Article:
There are two problems with this theory. First, it's so compellingly dramatic that it's gonna ruin movies. If the best bad guy is always a robot instead of a human, what about Nurse Ratched and Norman Bates? I need my Hannibal Lecter! "The best bad guy," by the way, is an oxymoron. And so is "artificial intelligence." Just sayin'.
But it is true: Robopocalypse is definitely coming. Soon. I'm totally serious, I swear. Based on a novel by the same name, Michael Bay – of the "Transformers" movies – is currently directing it as we speak. Fasten your gosh darn seatbelts people, 'cause, if "Robopocalypse" isn't in 3D, you were born in the wrong parallel universe.
Oh yeah, and the second problem with the AI doomsday theory is that it's ludicrous. AI is so smart it's gonna kill everyone by accident? Really really stupid superintelligence? That sounds like a contradiction.
To be more precise, the real problem is that the theory presumes that technological advancements move us along a path toward humanlike "thinking" capabilities. But they don't. It's not headed in that direction. I'll come back to that point again in a minute – first, a bit more on how widely this apocalyptic theory has radiated.
A widespread belief in superintelligence
The Kool-Aid these high-tech royalty drink, the go-to book that sets the foundation, is the New York Times bestseller "Superintelligence," by Nick Bostrom, who's a professor of applied ethics at Oxford University. The book mongers the fear and fans the flames, if not igniting the fire in the first place for many people. It explores how we might "make an intelligence explosion survivable." The Guardian newspaper ran a headline, "Artificial intelligence: 'We're like children playing with a bomb'," and Newsweek: "Artificial Intelligence Is Coming, and It Could Wipe Us Out," both headlines obediently quoting Bostrom himself.
Bill Gates "highly recommends" the book, Elon Musk said AI is "vastly more risky than North Korea" – as Fortune Magazine repeated in a headline – and, quoting Stephen Hawking, the BBC ran a headline, "'AI could spell end of the human race'."
In a Ted talk that's been viewed 5 million times (across platforms), the bestselling author and podcast intellectual Sam Harris states with supreme confidence, "At a certain point, we will build machines that are smarter than we are, and once we have machines that are smarter than we are, they will begin to improve themselves."
Both he and Bostrom show the audience an intelligence spectrum during their Ted talks – here's the one by Bostrom:
What happens when our computers get smarter than we are? | Nick Bostrom
You can see as we move along the path from left to right we pass a mouse, a chimp, a village idiot, and then the very smart theoretical physicist Ed Witten. He's relatively close to the idiot, because even an idiot human is much smarter than a chimp, relatively speaking. You can see the arrow just above the spectrum showing that "AI" progresses in that same direction, along to the right. At the very rightmost position is Bostrom himself, which is either just an accident of photography, or proof that he himself is an AI robot.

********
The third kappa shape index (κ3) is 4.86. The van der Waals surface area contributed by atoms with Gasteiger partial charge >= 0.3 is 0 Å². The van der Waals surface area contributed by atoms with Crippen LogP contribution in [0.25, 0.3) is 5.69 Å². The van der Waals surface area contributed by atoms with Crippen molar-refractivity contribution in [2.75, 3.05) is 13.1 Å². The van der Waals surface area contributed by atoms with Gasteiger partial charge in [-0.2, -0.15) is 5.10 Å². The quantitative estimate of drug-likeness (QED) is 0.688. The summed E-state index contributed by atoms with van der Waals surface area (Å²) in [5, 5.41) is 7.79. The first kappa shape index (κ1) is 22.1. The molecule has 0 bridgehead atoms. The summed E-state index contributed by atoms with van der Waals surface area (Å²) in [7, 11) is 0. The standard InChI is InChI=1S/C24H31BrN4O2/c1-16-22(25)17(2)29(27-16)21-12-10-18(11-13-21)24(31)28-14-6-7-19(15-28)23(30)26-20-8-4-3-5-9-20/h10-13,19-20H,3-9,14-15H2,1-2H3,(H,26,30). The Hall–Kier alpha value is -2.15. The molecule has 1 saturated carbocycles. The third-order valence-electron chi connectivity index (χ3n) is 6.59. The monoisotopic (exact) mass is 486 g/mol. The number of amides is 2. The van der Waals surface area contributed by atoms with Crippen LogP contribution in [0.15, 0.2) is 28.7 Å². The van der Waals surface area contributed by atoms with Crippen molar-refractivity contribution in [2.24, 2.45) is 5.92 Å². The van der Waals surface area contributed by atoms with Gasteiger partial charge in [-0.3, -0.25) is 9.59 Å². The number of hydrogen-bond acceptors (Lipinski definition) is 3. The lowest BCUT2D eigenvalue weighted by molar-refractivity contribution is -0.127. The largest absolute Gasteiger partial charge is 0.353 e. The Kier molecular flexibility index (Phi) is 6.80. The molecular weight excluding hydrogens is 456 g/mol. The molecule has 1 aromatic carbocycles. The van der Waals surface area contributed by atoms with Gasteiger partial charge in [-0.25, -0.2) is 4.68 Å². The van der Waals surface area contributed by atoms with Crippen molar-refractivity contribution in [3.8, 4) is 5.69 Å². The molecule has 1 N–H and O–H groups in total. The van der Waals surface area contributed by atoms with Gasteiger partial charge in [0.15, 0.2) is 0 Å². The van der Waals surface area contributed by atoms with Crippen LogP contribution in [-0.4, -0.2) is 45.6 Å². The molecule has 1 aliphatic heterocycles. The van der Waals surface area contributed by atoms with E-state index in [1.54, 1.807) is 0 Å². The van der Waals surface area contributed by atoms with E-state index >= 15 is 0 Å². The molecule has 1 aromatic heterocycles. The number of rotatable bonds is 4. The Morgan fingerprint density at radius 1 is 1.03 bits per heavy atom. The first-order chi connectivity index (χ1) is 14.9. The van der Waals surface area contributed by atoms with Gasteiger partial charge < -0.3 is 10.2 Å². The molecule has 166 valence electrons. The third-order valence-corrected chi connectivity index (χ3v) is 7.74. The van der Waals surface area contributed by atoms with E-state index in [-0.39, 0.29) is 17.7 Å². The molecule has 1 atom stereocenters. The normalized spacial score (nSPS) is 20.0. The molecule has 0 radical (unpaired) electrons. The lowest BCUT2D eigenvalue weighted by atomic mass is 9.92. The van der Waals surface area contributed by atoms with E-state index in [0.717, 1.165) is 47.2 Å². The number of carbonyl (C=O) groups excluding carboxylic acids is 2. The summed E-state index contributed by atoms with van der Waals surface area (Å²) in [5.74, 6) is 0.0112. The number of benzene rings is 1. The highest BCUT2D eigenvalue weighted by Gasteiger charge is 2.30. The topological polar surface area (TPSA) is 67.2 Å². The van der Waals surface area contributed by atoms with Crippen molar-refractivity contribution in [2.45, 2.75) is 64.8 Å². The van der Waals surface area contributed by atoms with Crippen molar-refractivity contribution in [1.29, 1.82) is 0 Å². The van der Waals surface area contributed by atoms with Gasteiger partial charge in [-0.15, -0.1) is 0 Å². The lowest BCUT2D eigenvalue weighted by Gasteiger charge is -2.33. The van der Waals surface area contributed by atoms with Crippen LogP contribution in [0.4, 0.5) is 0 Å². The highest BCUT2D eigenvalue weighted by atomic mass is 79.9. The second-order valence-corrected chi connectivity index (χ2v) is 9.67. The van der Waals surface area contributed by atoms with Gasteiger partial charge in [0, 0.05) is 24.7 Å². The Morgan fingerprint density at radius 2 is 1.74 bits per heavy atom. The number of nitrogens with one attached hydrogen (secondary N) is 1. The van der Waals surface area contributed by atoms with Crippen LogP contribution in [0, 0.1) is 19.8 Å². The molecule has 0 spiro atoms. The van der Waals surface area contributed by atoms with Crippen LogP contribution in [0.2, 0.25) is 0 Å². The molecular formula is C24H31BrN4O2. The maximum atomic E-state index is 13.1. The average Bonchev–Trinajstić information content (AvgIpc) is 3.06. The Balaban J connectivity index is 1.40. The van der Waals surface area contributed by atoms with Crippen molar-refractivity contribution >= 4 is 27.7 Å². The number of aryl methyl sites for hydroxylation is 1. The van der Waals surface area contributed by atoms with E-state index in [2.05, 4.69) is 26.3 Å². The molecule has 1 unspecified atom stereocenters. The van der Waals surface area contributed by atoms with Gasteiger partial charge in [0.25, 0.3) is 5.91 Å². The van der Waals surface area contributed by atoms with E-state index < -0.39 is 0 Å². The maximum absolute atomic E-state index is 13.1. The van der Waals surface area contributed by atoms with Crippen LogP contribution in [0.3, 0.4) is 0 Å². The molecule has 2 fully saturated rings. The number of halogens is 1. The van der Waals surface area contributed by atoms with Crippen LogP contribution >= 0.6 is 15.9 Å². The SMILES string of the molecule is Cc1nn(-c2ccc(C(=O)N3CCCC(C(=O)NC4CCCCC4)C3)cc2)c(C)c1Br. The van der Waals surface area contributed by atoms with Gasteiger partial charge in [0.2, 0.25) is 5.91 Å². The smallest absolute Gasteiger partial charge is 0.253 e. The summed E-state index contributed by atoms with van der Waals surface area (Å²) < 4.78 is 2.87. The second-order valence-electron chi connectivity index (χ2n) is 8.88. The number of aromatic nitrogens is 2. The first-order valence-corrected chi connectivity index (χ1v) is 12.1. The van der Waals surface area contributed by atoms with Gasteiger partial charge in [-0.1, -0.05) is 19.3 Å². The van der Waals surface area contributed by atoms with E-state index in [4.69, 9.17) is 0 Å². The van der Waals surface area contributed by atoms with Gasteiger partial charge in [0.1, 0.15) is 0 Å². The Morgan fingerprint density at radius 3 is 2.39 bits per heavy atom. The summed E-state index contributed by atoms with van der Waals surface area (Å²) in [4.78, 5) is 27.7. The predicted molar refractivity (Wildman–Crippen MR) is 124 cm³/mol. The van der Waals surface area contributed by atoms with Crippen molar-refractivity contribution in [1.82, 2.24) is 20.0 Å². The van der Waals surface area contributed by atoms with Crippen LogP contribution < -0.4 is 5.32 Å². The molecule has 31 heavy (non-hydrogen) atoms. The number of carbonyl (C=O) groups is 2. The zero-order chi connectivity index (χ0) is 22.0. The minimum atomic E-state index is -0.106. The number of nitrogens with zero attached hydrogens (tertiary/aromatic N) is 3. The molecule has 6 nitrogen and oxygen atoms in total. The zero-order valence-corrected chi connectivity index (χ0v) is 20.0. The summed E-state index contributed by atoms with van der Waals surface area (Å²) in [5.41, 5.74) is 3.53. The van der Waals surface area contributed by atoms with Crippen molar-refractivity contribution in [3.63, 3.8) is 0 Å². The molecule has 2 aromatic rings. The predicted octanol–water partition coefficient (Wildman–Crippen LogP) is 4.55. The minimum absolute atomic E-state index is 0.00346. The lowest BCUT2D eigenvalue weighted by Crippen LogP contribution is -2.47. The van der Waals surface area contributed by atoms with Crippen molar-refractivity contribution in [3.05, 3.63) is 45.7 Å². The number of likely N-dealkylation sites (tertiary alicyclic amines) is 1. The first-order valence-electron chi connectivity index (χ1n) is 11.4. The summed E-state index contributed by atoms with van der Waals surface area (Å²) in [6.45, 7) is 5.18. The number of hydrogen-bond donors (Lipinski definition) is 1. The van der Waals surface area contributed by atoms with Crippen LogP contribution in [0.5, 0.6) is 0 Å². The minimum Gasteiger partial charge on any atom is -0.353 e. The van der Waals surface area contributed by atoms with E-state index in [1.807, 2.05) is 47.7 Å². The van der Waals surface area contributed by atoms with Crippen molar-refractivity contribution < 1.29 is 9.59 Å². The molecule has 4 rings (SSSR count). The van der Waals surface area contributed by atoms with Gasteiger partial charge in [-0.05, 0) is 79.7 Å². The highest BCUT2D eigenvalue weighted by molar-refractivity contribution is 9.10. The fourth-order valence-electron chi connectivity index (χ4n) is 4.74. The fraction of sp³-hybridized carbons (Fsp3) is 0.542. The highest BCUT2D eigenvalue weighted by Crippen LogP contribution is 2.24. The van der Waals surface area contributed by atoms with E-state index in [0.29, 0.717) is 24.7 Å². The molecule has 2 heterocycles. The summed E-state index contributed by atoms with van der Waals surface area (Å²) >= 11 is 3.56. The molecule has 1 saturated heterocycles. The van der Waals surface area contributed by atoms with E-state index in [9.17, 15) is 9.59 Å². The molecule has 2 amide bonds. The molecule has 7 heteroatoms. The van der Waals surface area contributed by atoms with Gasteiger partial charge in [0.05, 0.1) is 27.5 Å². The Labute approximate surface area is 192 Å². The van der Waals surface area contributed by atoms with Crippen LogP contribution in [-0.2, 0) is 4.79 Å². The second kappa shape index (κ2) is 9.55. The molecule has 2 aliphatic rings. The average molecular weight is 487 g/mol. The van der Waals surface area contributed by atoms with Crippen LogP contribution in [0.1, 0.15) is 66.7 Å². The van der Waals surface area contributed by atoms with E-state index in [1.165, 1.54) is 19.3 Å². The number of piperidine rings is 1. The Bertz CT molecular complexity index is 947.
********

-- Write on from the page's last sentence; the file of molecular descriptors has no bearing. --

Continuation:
Oops, that was the wrong clip – uh, that was Dr. Frankenstein, but, ya know, same scenario.
A falsely conceived "spectrum of intelligence"
Anyway, that falsely-conceived intelligence spectrum is the problem. I've read the book and many of the interviews and watched the talks and pretty much all the believers intrinsically build on an erroneous presumption that "smartness" or "intelligence" falls more or less along a single, one-dimensional spectrum. They presume that the more adept machines become at more and more challenging tasks, the higher they will rank on this scale, eventually surpassing humans.
But machine learning has us marching along a different path. We're moving fast, and we'll likely go very far, but we're going in a different direction, only tangentially related to human capabilities.
The trick is to take a moment to think about this difference. Our own personal experiences of being one of those smart creatures called a human is what catches us in a thought trap. Our very particular and very impressive capabilities are hidden from ourselves beneath a veil of a conscious experience that just kind of feels like "clarity." It feels simple, but under the surface, it's oh so complex. Replicating our "general common sense" is a fanciful notion that no technological advancements have ever moved us towards in any meaningful way.
Thinking abstractly often feels uncomplicated. We draw visuals in our mind, like a not-to-scale map of a city we're navigating, or a "space" of products that two large companies are competing to sell, with each company dominating in some areas but not in others... or, when thinking about AI, the mistaken vision that increasingly adept capabilities – both intellectual and computational – all fall along the same, somewhat narrow path.
Now, Bostrom rightly emphasizes that we should not anthropomorphize what intelligent machines may be like in the future. It's not human, so it's hard to speculate on the specifics and perhap it will seem more like a space alien's intelligence. But what Bostrom and his followers aren't seeing is that, since they believe technology advances along a spectrum that includes and then transcends human cognition, the spectrum itself as they've conceived it is anthropomorphic. It has humanlike qualities built in. Now, your common sense reasoning may seem to you like a "natural stage" of any sort of intellectual development, but that's a very human-centric perspective. Your common sense is intricate and very, very particular. It's far beyond our grasp – for anyone – to formally define a "spectrum of intelligence" that includes human cognition on it. Our brains are spectacularly multi-faceted and adept, in a very arcane way.